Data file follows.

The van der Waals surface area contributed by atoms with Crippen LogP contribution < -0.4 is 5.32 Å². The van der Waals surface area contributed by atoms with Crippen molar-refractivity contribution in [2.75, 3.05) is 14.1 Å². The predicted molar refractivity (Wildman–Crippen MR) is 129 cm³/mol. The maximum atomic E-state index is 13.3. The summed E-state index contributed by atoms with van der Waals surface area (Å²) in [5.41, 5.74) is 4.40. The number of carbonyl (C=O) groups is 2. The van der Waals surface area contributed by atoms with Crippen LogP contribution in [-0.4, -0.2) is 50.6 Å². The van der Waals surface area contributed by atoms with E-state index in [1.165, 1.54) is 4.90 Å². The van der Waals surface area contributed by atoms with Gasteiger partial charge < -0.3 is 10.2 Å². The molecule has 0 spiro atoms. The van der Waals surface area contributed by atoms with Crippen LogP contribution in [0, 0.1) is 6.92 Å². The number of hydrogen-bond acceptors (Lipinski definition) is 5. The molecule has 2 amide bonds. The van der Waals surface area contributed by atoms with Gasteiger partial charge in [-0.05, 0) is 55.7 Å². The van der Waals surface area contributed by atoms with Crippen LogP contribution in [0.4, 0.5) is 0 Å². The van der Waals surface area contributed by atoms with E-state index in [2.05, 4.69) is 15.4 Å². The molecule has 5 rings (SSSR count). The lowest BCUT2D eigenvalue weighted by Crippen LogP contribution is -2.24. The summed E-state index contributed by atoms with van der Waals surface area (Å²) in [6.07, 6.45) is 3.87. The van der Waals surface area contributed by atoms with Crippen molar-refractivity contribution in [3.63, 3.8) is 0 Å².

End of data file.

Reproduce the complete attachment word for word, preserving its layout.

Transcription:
The van der Waals surface area contributed by atoms with Crippen LogP contribution < -0.4 is 5.32 Å². The van der Waals surface area contributed by atoms with Crippen molar-refractivity contribution in [2.75, 3.05) is 14.1 Å². The predicted molar refractivity (Wildman–Crippen MR) is 129 cm³/mol. The maximum atomic E-state index is 13.3. The summed E-state index contributed by atoms with van der Waals surface area (Å²) in [5.41, 5.74) is 4.40. The number of carbonyl (C=O) groups is 2. The van der Waals surface area contributed by atoms with Crippen LogP contribution in [-0.4, -0.2) is 50.6 Å². The van der Waals surface area contributed by atoms with E-state index in [1.165, 1.54) is 4.90 Å². The van der Waals surface area contributed by atoms with Gasteiger partial charge < -0.3 is 10.2 Å². The molecule has 0 spiro atoms. The van der Waals surface area contributed by atoms with Crippen LogP contribution in [0, 0.1) is 6.92 Å². The number of hydrogen-bond acceptors (Lipinski definition) is 5. The molecule has 2 amide bonds. The van der Waals surface area contributed by atoms with Gasteiger partial charge in [-0.05, 0) is 55.7 Å². The van der Waals surface area contributed by atoms with Crippen LogP contribution in [0.4, 0.5) is 0 Å². The van der Waals surface area contributed by atoms with E-state index in [2.05, 4.69) is 15.4 Å². The molecule has 5 rings (SSSR count). The lowest BCUT2D eigenvalue weighted by Crippen LogP contribution is -2.24. The summed E-state index contributed by atoms with van der Waals surface area (Å²) in [6.07, 6.45) is 3.87. The van der Waals surface area contributed by atoms with Crippen molar-refractivity contribution in [3.63, 3.8) is 0 Å².